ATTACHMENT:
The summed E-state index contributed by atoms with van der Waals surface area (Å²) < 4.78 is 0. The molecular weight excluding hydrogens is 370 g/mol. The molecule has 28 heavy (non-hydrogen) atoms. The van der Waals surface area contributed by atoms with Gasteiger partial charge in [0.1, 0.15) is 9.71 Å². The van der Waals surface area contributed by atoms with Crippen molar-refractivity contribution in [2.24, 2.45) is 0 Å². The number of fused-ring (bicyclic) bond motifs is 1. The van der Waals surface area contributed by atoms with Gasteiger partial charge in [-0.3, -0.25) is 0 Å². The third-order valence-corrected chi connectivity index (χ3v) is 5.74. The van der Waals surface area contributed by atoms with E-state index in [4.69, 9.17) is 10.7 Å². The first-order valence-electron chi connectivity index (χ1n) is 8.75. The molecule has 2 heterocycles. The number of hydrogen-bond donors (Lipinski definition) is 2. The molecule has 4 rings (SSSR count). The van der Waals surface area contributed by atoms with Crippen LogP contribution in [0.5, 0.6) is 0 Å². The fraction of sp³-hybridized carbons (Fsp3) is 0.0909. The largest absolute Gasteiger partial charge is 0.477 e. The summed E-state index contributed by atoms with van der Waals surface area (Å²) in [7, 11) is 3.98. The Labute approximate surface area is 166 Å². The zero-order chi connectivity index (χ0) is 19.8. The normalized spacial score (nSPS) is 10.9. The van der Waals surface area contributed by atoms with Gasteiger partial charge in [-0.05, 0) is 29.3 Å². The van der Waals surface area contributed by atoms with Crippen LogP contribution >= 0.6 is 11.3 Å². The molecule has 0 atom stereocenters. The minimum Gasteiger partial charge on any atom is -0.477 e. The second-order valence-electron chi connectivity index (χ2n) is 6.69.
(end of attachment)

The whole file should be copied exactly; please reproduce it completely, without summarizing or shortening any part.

The summed E-state index contributed by atoms with van der Waals surface area (Å²) < 4.78 is 0. The molecular weight excluding hydrogens is 370 g/mol. The molecule has 28 heavy (non-hydrogen) atoms. The van der Waals surface area contributed by atoms with Gasteiger partial charge in [0.1, 0.15) is 9.71 Å². The van der Waals surface area contributed by atoms with Crippen molar-refractivity contribution in [2.24, 2.45) is 0 Å². The number of fused-ring (bicyclic) bond motifs is 1. The van der Waals surface area contributed by atoms with Gasteiger partial charge in [-0.3, -0.25) is 0 Å². The third-order valence-corrected chi connectivity index (χ3v) is 5.74. The van der Waals surface area contributed by atoms with E-state index in [4.69, 9.17) is 10.7 Å². The first-order valence-electron chi connectivity index (χ1n) is 8.75. The molecule has 2 heterocycles. The number of hydrogen-bond donors (Lipinski definition) is 2. The molecule has 4 rings (SSSR count). The van der Waals surface area contributed by atoms with Crippen LogP contribution in [0.5, 0.6) is 0 Å². The fraction of sp³-hybridized carbons (Fsp3) is 0.0909. The largest absolute Gasteiger partial charge is 0.477 e. The summed E-state index contributed by atoms with van der Waals surface area (Å²) in [7, 11) is 3.98. The Labute approximate surface area is 166 Å². The zero-order chi connectivity index (χ0) is 19.8. The normalized spacial score (nSPS) is 10.9. The van der Waals surface area contributed by atoms with Gasteiger partial charge in [-0.05, 0) is 29.3 Å². The van der Waals surface area contributed by atoms with Crippen LogP contribution >= 0.6 is 11.3 Å². The molecule has 0 atom stereocenters. The minimum Gasteiger partial charge on any atom is -0.477 e. The second-order valence-electron chi connectivity index (χ2n) is 6.69.